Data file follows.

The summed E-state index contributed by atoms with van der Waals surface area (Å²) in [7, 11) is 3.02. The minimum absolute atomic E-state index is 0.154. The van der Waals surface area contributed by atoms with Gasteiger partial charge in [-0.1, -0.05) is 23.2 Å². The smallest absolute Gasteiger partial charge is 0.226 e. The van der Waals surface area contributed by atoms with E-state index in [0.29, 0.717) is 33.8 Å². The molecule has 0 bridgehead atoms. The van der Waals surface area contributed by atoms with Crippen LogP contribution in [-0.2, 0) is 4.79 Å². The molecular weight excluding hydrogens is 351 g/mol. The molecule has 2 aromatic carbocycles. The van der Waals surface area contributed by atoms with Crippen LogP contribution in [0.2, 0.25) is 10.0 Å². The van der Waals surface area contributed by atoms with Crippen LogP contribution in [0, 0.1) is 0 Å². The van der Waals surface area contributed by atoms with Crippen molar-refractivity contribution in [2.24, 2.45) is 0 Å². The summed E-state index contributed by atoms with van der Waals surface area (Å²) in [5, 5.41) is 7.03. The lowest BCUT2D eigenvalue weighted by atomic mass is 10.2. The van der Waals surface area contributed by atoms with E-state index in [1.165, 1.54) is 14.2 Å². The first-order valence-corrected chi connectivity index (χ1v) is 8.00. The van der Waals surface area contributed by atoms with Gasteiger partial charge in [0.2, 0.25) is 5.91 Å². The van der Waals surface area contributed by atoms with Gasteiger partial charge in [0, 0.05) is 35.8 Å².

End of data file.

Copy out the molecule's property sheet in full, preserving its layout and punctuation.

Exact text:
The summed E-state index contributed by atoms with van der Waals surface area (Å²) in [7, 11) is 3.02. The minimum absolute atomic E-state index is 0.154. The van der Waals surface area contributed by atoms with Gasteiger partial charge in [-0.1, -0.05) is 23.2 Å². The smallest absolute Gasteiger partial charge is 0.226 e. The van der Waals surface area contributed by atoms with E-state index in [0.29, 0.717) is 33.8 Å². The molecule has 0 bridgehead atoms. The van der Waals surface area contributed by atoms with Crippen LogP contribution in [-0.2, 0) is 4.79 Å². The molecular weight excluding hydrogens is 351 g/mol. The molecule has 2 aromatic carbocycles. The van der Waals surface area contributed by atoms with Crippen LogP contribution in [0.2, 0.25) is 10.0 Å². The van der Waals surface area contributed by atoms with Crippen LogP contribution in [0, 0.1) is 0 Å². The van der Waals surface area contributed by atoms with Crippen molar-refractivity contribution in [2.24, 2.45) is 0 Å². The summed E-state index contributed by atoms with van der Waals surface area (Å²) in [5, 5.41) is 7.03. The lowest BCUT2D eigenvalue weighted by atomic mass is 10.2. The van der Waals surface area contributed by atoms with E-state index in [1.165, 1.54) is 14.2 Å². The first-order valence-corrected chi connectivity index (χ1v) is 8.00. The van der Waals surface area contributed by atoms with Gasteiger partial charge in [0.2, 0.25) is 5.91 Å². The van der Waals surface area contributed by atoms with Gasteiger partial charge in [0, 0.05) is 35.8 Å².